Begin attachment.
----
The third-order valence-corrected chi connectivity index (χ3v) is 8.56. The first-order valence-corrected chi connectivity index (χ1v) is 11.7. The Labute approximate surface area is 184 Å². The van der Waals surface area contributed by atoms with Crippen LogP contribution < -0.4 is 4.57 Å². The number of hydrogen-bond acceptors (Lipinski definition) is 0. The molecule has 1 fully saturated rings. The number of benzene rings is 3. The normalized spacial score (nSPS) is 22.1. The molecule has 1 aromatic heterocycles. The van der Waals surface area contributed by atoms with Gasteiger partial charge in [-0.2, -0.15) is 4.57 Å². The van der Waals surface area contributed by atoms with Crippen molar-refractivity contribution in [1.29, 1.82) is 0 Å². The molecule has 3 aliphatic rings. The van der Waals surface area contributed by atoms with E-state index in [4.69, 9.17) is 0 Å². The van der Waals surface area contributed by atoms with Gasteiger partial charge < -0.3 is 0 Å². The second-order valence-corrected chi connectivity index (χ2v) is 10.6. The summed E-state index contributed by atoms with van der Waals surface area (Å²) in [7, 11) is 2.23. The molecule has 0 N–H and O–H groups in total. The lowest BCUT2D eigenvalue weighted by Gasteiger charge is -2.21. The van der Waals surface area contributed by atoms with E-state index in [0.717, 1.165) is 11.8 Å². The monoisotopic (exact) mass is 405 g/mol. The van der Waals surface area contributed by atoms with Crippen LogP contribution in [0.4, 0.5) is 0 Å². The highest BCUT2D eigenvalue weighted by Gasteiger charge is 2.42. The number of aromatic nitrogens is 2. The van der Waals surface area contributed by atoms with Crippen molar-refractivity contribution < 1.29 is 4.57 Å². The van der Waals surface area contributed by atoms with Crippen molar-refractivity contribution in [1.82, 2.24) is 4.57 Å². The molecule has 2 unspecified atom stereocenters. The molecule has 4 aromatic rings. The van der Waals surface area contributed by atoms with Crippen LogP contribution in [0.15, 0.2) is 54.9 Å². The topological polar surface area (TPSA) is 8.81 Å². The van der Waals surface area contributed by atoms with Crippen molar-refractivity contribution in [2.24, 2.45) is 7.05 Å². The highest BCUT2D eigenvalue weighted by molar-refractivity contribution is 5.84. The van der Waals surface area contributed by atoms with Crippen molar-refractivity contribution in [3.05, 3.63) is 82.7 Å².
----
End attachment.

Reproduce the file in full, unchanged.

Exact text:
The third-order valence-corrected chi connectivity index (χ3v) is 8.56. The first-order valence-corrected chi connectivity index (χ1v) is 11.7. The Labute approximate surface area is 184 Å². The van der Waals surface area contributed by atoms with Crippen LogP contribution < -0.4 is 4.57 Å². The number of hydrogen-bond acceptors (Lipinski definition) is 0. The molecule has 1 fully saturated rings. The number of benzene rings is 3. The normalized spacial score (nSPS) is 22.1. The molecule has 1 aromatic heterocycles. The van der Waals surface area contributed by atoms with Gasteiger partial charge in [-0.2, -0.15) is 4.57 Å². The van der Waals surface area contributed by atoms with Crippen molar-refractivity contribution in [1.29, 1.82) is 0 Å². The molecule has 3 aliphatic rings. The van der Waals surface area contributed by atoms with E-state index in [4.69, 9.17) is 0 Å². The van der Waals surface area contributed by atoms with Gasteiger partial charge < -0.3 is 0 Å². The second-order valence-corrected chi connectivity index (χ2v) is 10.6. The summed E-state index contributed by atoms with van der Waals surface area (Å²) in [7, 11) is 2.23. The molecule has 0 N–H and O–H groups in total. The lowest BCUT2D eigenvalue weighted by Gasteiger charge is -2.21. The van der Waals surface area contributed by atoms with E-state index in [0.717, 1.165) is 11.8 Å². The monoisotopic (exact) mass is 405 g/mol. The van der Waals surface area contributed by atoms with Crippen LogP contribution in [0.4, 0.5) is 0 Å². The highest BCUT2D eigenvalue weighted by Gasteiger charge is 2.42. The number of aromatic nitrogens is 2. The van der Waals surface area contributed by atoms with Crippen molar-refractivity contribution < 1.29 is 4.57 Å². The van der Waals surface area contributed by atoms with Crippen molar-refractivity contribution in [1.82, 2.24) is 4.57 Å². The molecule has 2 unspecified atom stereocenters. The molecule has 4 aromatic rings. The van der Waals surface area contributed by atoms with Crippen LogP contribution in [0.15, 0.2) is 54.9 Å². The topological polar surface area (TPSA) is 8.81 Å². The van der Waals surface area contributed by atoms with Crippen molar-refractivity contribution in [2.24, 2.45) is 7.05 Å². The highest BCUT2D eigenvalue weighted by molar-refractivity contribution is 5.84. The van der Waals surface area contributed by atoms with Crippen molar-refractivity contribution in [3.05, 3.63) is 82.7 Å².